The segments below provide a brief overview of MACo’s work in the area of planning and zoning in the 2023 General Assembly.
Planning and zoning is an integral function of county governments and an area that spurs a high level of interaction with residents and business owners. In its planning & zoning advocacy, MACo seeks to protect the ability of local governments – those closest to the people and with the most insight into local needs for growth and reservation – to balance community and business interests.
In addition to the swearing-in of a new governor, the 445th legislative session kicked off with more relaxed health and safety measures compared to the turbulence of the last few years. This enabled MACo’s policy team to dynamically engage with private-sector stakeholders, legislators, and representatives from all divisions of government. Under these more conventional circumstances, MACo’s advocacy led to a plethora of favorable outcomes for its members.
Reporting and Funds
MACo opposed SB294. This bill repeals a definition of “consistent with” that is applicable in priority funding areas (PFAs) with respect to whether a local jurisdiction’s adoption of zoning and other specified local laws under specified circumstances is consistent with the jurisdiction’s comprehensive plan. In the absence of the repealed definition, a more stringent definition applies that requires consistency with land uses and densities or intensities in the plan. SB294 Comprehensive Plan – Implementation and Review in Priority Funding Areas failed in the General Assembly.
MACo originally opposed HB830/SB477. This bill requires the construction of a new housing unit to include in or on the garage, carport, or driveway one dedicated parking space with electric vehicle (EV) supply equipment that is fully installed (“EVSE-installed parking space”) or one EV-ready parking space. The bill further requires the Maryland Energy Administration (MEA) to study the cost of requiring EV-ready and EVSE-installed parking spaces at multifamily residential buildings and related issues. SB 477/HB 830 Residential Construction – Electric Vehicle Charging passed the General Assembly.
MACo supported HB1188/SB931. This bill defines “generating station” in the Public Utilities Article and in so doing establishes that generating units or facilities that meet specified requirements may be constructed without obtaining a Certificate of Public Convenience and Necessity (CPCN) from the Public Service Commission (PSC). The bill also makes a conforming change to align the capacity limit for generating stations with a requirement for certain solar systems to file an application for approval to construct a generating station with PSC and provide a 1.0% deposit. The bill specifies the intent of the General Assembly that the bill apply to solar energy generating facilities and eligible customer-generators under the State’s net metering law. HB 1188/SB 931 Public Utilities – Certificate of Public Convenience and Necessity – Solar Photovoltaic Systems passed the General Assembly.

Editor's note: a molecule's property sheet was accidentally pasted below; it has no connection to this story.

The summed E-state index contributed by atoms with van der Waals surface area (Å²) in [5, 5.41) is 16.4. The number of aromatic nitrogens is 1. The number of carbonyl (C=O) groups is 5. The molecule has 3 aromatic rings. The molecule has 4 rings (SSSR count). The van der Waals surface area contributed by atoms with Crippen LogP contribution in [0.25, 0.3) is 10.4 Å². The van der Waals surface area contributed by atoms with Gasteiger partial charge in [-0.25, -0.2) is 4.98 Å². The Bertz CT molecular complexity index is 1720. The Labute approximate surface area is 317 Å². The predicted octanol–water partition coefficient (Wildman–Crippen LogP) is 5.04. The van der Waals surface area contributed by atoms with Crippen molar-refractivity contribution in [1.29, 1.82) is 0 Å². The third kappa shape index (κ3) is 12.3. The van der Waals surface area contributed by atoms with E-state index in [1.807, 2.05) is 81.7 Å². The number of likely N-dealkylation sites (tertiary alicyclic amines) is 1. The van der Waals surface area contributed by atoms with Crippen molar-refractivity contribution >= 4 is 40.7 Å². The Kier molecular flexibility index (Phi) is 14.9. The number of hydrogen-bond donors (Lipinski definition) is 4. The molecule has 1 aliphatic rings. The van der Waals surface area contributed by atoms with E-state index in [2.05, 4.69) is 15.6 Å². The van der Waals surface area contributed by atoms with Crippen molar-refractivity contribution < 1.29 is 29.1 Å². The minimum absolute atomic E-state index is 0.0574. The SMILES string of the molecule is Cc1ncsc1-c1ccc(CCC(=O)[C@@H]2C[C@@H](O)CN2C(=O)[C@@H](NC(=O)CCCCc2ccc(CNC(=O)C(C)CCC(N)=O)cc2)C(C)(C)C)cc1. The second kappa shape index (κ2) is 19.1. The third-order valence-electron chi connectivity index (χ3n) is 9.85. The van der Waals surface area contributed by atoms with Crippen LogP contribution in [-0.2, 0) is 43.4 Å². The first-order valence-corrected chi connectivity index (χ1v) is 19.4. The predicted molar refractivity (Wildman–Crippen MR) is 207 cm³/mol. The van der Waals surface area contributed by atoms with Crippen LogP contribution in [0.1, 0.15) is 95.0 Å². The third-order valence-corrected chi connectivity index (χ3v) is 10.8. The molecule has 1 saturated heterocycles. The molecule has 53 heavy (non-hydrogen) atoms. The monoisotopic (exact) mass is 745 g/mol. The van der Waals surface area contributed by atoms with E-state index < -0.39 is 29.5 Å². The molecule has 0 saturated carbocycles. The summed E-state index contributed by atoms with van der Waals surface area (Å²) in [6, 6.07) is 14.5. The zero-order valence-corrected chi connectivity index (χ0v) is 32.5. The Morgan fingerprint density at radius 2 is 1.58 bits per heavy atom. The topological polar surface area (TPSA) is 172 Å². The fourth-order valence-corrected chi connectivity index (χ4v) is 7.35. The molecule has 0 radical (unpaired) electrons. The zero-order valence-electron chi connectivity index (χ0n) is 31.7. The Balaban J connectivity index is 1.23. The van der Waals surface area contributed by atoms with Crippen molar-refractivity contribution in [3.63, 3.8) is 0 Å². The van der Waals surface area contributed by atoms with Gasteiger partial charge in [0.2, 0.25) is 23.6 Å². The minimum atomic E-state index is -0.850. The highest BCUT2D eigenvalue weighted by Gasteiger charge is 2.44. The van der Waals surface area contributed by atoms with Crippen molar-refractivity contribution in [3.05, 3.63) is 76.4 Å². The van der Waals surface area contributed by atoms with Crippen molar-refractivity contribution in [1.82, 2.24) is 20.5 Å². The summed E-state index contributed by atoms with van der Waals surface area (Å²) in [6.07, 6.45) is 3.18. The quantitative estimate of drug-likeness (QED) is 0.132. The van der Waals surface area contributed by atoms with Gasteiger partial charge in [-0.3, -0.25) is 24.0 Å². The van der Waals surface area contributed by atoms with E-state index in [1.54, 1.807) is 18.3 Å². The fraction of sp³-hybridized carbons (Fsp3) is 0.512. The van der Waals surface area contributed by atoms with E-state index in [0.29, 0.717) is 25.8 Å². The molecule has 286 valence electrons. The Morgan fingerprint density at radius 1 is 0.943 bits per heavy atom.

MACo supported HB1099 with Amendments. This bill prohibits the Public Service Commission (PSC) from authorizing, and a person from undertaking, the construction of a solar energy generating station that uses a battery-based energy storage device unless the device will be, and is designed to be, protected by an automatic fire suppression system. The automatic fire suppression system is subject to approval by the State Fire Marshal. The bill does not apply to a solar energy generating station with a nameplate capacity of less than two megawatts. HB 1099 Electricity – Solar Energy Generating Stations – Fire Suppression failed in the General Assembly.
MACo supported HB1100 with Amendments. This bill establishes a Battery Storage and Solar Arrays Safety Training Grant Program within the Maryland Energy Administration (MEA) to provide grants to local governments to train local fire departments on the dangers and hazards of lithium-ion battery storage systems installed with solar arrays and how to respond to emergencies involving such systems. HB 1100 Battery Storage and Solar Arrays Safety Training Grant Program and Fund failed in the General Assembly.
MACo opposed HB692/SB489. This bill specifies that a county or municipality has the authority to process any local permit required under a certificate of public convenience and necessity (CPCN) issued by the Public Service Commission (PSC). A county or municipality must process such a permit within a reasonable time and in accordance with local laws, to the extent that local laws are not preempted by State law. A county or municipality is prohibited from conditioning the approval of a local permit required under a CPCN on receipt of specified zoning reviews or approvals or on a finding of consistency with the local comprehensive plan or zoning. HB 692/SB 489 Public Service Commission – Certificates of Public Convenience and Necessity – Local Permits passed the General Assembly.